4. Medical Marijuana Inc Medicinal Value of Cannabichromene (CBC) 29 October, 2015 http://www.medicalmarijuanainc.com/medicinal-value-of-cannabichromene-cbc/
  5. Wang, Z.-Y., Wang, P., & Bjorling, D. E. (2013). Activation of cannabinoid receptor 2 inhibits experimental cystitis. American Journal of Physiology – Regulatory, Integrative and Comparative Physiology, 304(10), R846–R853. Retrieved from https://www.ncbi.nlm.nih.gov/pmc/articles/PMC3652164/.
  6. Wang, Z.-Y., Wang, P., and Bjorling, D.E. (2014, April). Treatment with a cannabinoid receptor 2 agonist decreases severity of established cystitis. The Journal of Urology, 191(4), 1153-1158. Retrieved from https://www.ncbi.nlm.nih.gov/pmc/articles/PMC4163202/.
  7. Fullhause, C., Campeau, L., Sibaev, A., Storr, M., Hennenberg, M., Gratzke, C., Stief, C., Hedlund, P., and Andersson, K.-E. (2014, January). Bladder function in a cannabinoid receptor type 1 knockout mouse. BJU International, 113(1), 144-151. Retrieved from http://onlinelibrary.wiley.com/doi/10.1111/bju.12350/full.
  8. Brady, C.M., DasGupta, R., Dalton, C., Wiseman, O.J., Berkley, K.J., and Fowler, C.J. (2004, August). An open-label pilot study of cannabis-based extracts for bladder dysfunction in advanced multiple sclerosis. Multiple Sclerosis, 10(4), 425-33.Retrieved from http://journals.sagepub.com/doi/pdf/10.1191/1352458504ms1063oa.
  9. Herbert Krenn, MD, PhD, Lukas K Daha, MD, Wolfgang Oczenski, MD, Robert D Fitzgerald, MD A Case of Cannabinoid Rotation in a Young Woman With Chronic Cystitis JPSM January 2003 Volume 25, Issue 1, Pages 3–4 http://www.jpsmjournal.com/article/S0885-3924(02)00601-2/fulltext

 

 

 

4 Comments

  • Reply

    Matt Mernagh

    September 25, 2017

    Informative blog post! Medical Cannabis is federally legal in Canada.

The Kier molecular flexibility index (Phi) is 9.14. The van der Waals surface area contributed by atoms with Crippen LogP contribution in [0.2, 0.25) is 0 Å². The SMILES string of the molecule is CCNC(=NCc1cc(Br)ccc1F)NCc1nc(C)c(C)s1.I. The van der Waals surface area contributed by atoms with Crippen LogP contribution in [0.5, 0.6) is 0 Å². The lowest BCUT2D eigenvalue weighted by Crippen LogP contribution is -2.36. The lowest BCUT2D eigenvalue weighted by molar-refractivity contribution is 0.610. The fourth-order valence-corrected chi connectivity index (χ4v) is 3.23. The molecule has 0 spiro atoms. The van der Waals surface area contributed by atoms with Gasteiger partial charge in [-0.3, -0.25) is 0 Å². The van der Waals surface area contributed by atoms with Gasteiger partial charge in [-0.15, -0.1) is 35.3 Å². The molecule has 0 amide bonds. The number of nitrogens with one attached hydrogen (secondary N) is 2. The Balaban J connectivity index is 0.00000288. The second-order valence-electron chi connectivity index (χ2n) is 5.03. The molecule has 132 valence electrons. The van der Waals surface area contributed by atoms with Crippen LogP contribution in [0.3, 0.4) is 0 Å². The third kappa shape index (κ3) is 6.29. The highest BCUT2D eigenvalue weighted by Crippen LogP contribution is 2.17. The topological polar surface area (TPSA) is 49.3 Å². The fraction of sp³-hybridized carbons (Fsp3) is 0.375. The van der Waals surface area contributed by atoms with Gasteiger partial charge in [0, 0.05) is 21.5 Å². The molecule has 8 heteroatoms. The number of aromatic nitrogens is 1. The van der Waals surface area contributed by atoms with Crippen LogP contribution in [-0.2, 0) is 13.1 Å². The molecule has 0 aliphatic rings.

• Reply

    Lisa Ehrman

    September 27, 2017

    Thanks for this info. I wish I could try CBD for chronic pain.

    • Reply

      Layla

      September 27, 2017

      Is it illegal where you are, Lisa?

  • Reply

    Brian

    October 20, 2017

    Wow, that’s really amazing. I’m permanently incontinent and fully as well, so I’m forced to wear diapers 24/7, so I’m not sure if it would help me, but I would be eager to try and it’s not only for the weed effect, that I have never tried to be honest. Shame, that there are such a big restrictions in the state that I’m now. Maybe if I have moved to california, things would have been easier, here getting a prescription is really tough. I will definitely have to share this article with my friends, who are struggling with being incontinent as well, but they are not fully incontinent as I am, so it may be a great help for them. I have already recommended kegel exercises for two of my friends, that had minor leaks and one of them has basically already healed and regained his bladder control completely and second one is still struggling, but he had some more intensive leaking than the first one. I’ll tell them to get some medical marijuana to try, one of them is located in Arizona and second one is in Utah. I don’t know how are the laws in those states to be honest, but I heard, that Arizona is pretty much medical marijuana friendly. What’s one of the worst factors with incontinence also is that you have to buy a lot of new diapers and they are really expensive. As I’m fully incontinent and I have to use really a lot of them I started to order in bulk from hexa & co – which is a really good company with great prices and pretty good quality, probably they are so cheap because they are new in the market, but they help me financially a lot with those diapers.